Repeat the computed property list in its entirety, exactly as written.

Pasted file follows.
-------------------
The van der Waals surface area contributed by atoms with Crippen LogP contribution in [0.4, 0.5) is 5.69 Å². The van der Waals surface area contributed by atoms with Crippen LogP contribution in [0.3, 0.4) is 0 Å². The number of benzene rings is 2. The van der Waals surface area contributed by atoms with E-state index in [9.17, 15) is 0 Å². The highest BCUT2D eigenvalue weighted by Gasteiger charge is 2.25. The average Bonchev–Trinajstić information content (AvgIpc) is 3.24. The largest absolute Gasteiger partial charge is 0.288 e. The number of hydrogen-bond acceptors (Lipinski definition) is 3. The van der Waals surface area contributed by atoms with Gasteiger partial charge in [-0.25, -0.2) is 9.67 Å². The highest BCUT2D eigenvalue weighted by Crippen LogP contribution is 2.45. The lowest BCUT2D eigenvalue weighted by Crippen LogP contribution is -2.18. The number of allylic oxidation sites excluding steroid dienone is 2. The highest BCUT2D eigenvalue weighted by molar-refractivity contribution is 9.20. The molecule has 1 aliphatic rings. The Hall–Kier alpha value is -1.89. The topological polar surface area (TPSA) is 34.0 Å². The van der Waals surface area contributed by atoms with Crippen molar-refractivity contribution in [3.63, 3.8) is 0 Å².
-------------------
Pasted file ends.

The van der Waals surface area contributed by atoms with Crippen LogP contribution in [0.4, 0.5) is 5.69 Å². The van der Waals surface area contributed by atoms with Crippen LogP contribution in [0.3, 0.4) is 0 Å². The number of benzene rings is 2. The van der Waals surface area contributed by atoms with E-state index in [9.17, 15) is 0 Å². The highest BCUT2D eigenvalue weighted by Gasteiger charge is 2.25. The average Bonchev–Trinajstić information content (AvgIpc) is 3.24. The largest absolute Gasteiger partial charge is 0.288 e. The number of hydrogen-bond acceptors (Lipinski definition) is 3. The van der Waals surface area contributed by atoms with Gasteiger partial charge in [-0.25, -0.2) is 9.67 Å². The highest BCUT2D eigenvalue weighted by Crippen LogP contribution is 2.45. The lowest BCUT2D eigenvalue weighted by Crippen LogP contribution is -2.18. The number of allylic oxidation sites excluding steroid dienone is 2. The highest BCUT2D eigenvalue weighted by molar-refractivity contribution is 9.20. The molecule has 1 aliphatic rings. The Hall–Kier alpha value is -1.89. The topological polar surface area (TPSA) is 34.0 Å². The van der Waals surface area contributed by atoms with Crippen molar-refractivity contribution in [3.63, 3.8) is 0 Å².